Since we live in the age of computers, most of our daily activities encourage us to lead a sedentary lifestyle. If we are honest with ourselves, most of our daily routine involves going to the office, where we usually sit in a chair for 8-9 hours in a row and then coming back home, where we have our dinner in front of our laptop, while watching Netflix.
Apple is now attempting to change all of that, with a new initiative designed to help people adopt healthier lifestyles and also sell a few Apple Watches in the process.
Through this program, companies can offer their employees Apple Watches for a discounted price of $25 if they manage to fulfill certain lifestyle goals.
Some companies, such as DaVita HealthCare Partners, Amgen and Lockton, have already adopted this initiative and are hopeful that it will improve their employees’ general health.
The basic idea is that if an employee wants to purchase this watch at such a low cost, they will have to follow a two-year criteria on the basis of certain health and fitness indicators and achieve all their monthly goals.
During this process, they will be monitored by their company supervisors and if they miss one of their fitness goals, they will have to pay the company back.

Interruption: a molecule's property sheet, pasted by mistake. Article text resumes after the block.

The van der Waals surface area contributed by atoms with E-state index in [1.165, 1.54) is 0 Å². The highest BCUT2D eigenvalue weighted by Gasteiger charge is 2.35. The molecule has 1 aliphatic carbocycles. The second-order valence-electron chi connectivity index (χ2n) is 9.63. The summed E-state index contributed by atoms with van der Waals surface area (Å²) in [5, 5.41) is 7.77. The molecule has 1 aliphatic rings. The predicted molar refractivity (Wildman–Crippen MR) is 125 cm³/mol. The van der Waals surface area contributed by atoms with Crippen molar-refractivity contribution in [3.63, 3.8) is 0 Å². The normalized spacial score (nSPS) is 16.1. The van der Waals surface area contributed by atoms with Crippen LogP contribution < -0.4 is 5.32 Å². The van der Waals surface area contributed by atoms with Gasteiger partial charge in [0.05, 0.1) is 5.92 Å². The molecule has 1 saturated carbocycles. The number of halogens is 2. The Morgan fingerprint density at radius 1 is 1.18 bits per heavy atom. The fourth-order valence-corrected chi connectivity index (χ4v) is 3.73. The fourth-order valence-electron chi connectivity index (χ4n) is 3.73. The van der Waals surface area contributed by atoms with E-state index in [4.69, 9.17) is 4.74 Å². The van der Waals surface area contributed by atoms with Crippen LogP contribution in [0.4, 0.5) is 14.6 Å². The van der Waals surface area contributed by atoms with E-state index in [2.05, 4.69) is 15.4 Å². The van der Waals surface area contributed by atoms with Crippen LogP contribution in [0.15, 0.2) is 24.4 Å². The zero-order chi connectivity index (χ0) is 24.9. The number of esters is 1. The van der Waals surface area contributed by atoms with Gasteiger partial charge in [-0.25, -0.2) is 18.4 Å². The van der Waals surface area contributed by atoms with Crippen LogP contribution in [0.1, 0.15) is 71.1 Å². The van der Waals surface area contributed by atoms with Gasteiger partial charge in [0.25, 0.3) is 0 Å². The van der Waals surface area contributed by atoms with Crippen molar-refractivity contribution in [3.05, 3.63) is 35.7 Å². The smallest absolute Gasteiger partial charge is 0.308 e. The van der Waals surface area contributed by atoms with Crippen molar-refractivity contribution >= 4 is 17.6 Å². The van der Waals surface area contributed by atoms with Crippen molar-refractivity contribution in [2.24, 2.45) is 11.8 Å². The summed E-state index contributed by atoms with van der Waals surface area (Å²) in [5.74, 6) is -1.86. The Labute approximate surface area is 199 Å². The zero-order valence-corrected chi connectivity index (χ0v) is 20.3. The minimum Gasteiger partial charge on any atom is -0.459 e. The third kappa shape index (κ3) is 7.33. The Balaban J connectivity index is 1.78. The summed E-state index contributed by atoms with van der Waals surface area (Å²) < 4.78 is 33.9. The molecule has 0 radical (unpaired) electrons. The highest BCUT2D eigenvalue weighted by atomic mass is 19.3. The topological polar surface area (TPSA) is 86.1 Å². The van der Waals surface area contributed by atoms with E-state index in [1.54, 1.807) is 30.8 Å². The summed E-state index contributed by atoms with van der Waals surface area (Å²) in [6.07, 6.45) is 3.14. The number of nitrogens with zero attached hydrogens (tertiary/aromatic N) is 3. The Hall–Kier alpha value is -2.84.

According to Apple representatives, the fitness goals are all achievable, but challenging enough so that they improve people’s habits.
Jeff Williams, Apple’s COO, claims that everybody leads busy lives, but if doctors could write an all-encompassing prescription, that would be physical activity.
Health insurer UnitedHealthcare has already implemented this program and they are offering up to $1,460 worth of credits per year to its employees in the form of deductibles for every daily goal they meet while wearing a custom tracker.
Brett Broviak is an IU Health employee who is currently participating in this program. He says that while cardio exercise is not his favorite activity, the fact that he will get a discounted Fitbit has motivated him to walk one million steps per month.
It is perhaps worth mentioning that even though employers and insurers will get to see your total performance, they will not receive the full details on things like heart rate and sleep. All this information will typically go to an outside administrator, such as Fitbit or Vitality.
All in all, companies seem to benefit quite a lot from this initiative, since it will probably lower their health care costs, improve their workforce productivity and general health, so it will most likely be viewed as a long-term investment.
Nevertheless, it will be interesting to see how many people will actually agree to participate in such a program and have their supervisors observe every aspect of their fitness activity. Would you let your employer monitor your fitness activity for a $25 Apple Watch?
Image Source: Fortune